Colombia’s government is worried the devaluation of the Venezuelan currency may push more contraband across its border, the finance minister said on Tuesday, adding to the flow of Venezuelan goods already smuggled into neighboring Colombia.
“We cannot allow that as a result of devaluation in Venezuela, we are flooded by contraband in the Colombian market,” Finance Minister Mauricio Cardenas said on local Caracol radio.
Venezuela devalued its bolivar currency by 32 percent last week, the country’s fifth devaluation a decade, making Venezuela’s exports cheaper for foreign customers.
Wide-ranging Venezuelan price controls on consumer goods have already driven gangs to smuggle fuel, meat and appliances into the Colombian border area, where they were cheaper than domestically made Colombian goods.
The devaluation will make that contraband even cheaper when priced in Colombian pesos.
The devaluation, which takes effect on Wednesday, was announced Friday before a four-day weekend in Venezuela to minimize political or market repercussions. It had been widely forecast by economists as a way of redressing distortions.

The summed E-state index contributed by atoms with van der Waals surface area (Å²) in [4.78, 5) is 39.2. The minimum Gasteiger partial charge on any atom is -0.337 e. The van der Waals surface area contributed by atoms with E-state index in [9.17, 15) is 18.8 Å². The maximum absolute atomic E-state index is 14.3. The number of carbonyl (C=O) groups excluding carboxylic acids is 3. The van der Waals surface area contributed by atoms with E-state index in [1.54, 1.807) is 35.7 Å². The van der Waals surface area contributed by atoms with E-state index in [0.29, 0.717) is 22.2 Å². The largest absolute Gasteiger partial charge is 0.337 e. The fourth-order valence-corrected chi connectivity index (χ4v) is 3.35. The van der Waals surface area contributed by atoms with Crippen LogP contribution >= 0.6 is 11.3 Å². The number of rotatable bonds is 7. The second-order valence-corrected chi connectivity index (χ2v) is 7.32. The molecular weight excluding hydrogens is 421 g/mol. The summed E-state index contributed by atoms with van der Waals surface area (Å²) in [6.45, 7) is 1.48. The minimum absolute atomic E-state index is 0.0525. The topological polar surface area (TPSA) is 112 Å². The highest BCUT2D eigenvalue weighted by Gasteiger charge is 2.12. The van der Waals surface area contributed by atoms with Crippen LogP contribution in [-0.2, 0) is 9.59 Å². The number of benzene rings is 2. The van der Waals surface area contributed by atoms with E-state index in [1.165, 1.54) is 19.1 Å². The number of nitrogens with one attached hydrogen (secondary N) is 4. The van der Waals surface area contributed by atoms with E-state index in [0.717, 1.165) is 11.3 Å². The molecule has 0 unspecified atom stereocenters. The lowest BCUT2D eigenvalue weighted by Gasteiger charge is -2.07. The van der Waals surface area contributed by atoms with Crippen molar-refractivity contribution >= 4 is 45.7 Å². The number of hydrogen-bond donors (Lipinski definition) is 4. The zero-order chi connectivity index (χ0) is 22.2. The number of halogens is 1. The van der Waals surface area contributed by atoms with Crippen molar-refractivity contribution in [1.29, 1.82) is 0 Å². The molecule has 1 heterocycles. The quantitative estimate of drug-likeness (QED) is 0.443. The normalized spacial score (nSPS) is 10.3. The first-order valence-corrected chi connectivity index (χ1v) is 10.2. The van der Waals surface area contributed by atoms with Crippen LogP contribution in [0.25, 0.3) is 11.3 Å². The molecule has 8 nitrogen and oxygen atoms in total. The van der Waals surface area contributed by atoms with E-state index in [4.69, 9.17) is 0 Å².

Tensions between Colombia and left-wing neighbor Venezuela have eased considerably since President Juan Manuel Santos took office in 2010. The thawing ties have boosted cross-border trade – which slumped when Venezuela’s leader broke off ties in 2008.
Excluding off-the-books trade (smuggling), Colombia ran a trade surplus with Venezuela of around $2 billion in the January to November period last year, according to the latest data, rising from $1.2 billion in all of 2011 and $1.1 billion in 2010.